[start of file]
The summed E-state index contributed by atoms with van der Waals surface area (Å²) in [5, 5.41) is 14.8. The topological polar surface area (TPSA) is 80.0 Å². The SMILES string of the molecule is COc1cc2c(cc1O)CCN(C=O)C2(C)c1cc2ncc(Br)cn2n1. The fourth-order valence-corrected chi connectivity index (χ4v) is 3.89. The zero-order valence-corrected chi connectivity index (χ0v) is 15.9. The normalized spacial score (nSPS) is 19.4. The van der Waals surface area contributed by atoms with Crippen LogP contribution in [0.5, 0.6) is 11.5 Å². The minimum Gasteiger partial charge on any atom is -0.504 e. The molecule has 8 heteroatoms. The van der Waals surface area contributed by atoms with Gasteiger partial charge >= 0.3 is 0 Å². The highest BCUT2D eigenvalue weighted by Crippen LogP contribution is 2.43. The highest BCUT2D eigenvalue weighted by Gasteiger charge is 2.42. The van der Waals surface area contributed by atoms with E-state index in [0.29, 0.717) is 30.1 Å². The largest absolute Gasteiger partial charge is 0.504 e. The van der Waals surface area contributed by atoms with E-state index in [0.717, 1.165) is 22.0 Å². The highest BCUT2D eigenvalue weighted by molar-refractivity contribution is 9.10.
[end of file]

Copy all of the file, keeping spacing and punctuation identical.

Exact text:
The summed E-state index contributed by atoms with van der Waals surface area (Å²) in [5, 5.41) is 14.8. The topological polar surface area (TPSA) is 80.0 Å². The SMILES string of the molecule is COc1cc2c(cc1O)CCN(C=O)C2(C)c1cc2ncc(Br)cn2n1. The fourth-order valence-corrected chi connectivity index (χ4v) is 3.89. The zero-order valence-corrected chi connectivity index (χ0v) is 15.9. The normalized spacial score (nSPS) is 19.4. The van der Waals surface area contributed by atoms with Crippen LogP contribution in [0.5, 0.6) is 11.5 Å². The minimum Gasteiger partial charge on any atom is -0.504 e. The molecule has 8 heteroatoms. The van der Waals surface area contributed by atoms with Gasteiger partial charge >= 0.3 is 0 Å². The highest BCUT2D eigenvalue weighted by Crippen LogP contribution is 2.43. The highest BCUT2D eigenvalue weighted by Gasteiger charge is 2.42. The van der Waals surface area contributed by atoms with E-state index in [0.29, 0.717) is 30.1 Å². The largest absolute Gasteiger partial charge is 0.504 e. The van der Waals surface area contributed by atoms with E-state index in [0.717, 1.165) is 22.0 Å². The highest BCUT2D eigenvalue weighted by molar-refractivity contribution is 9.10.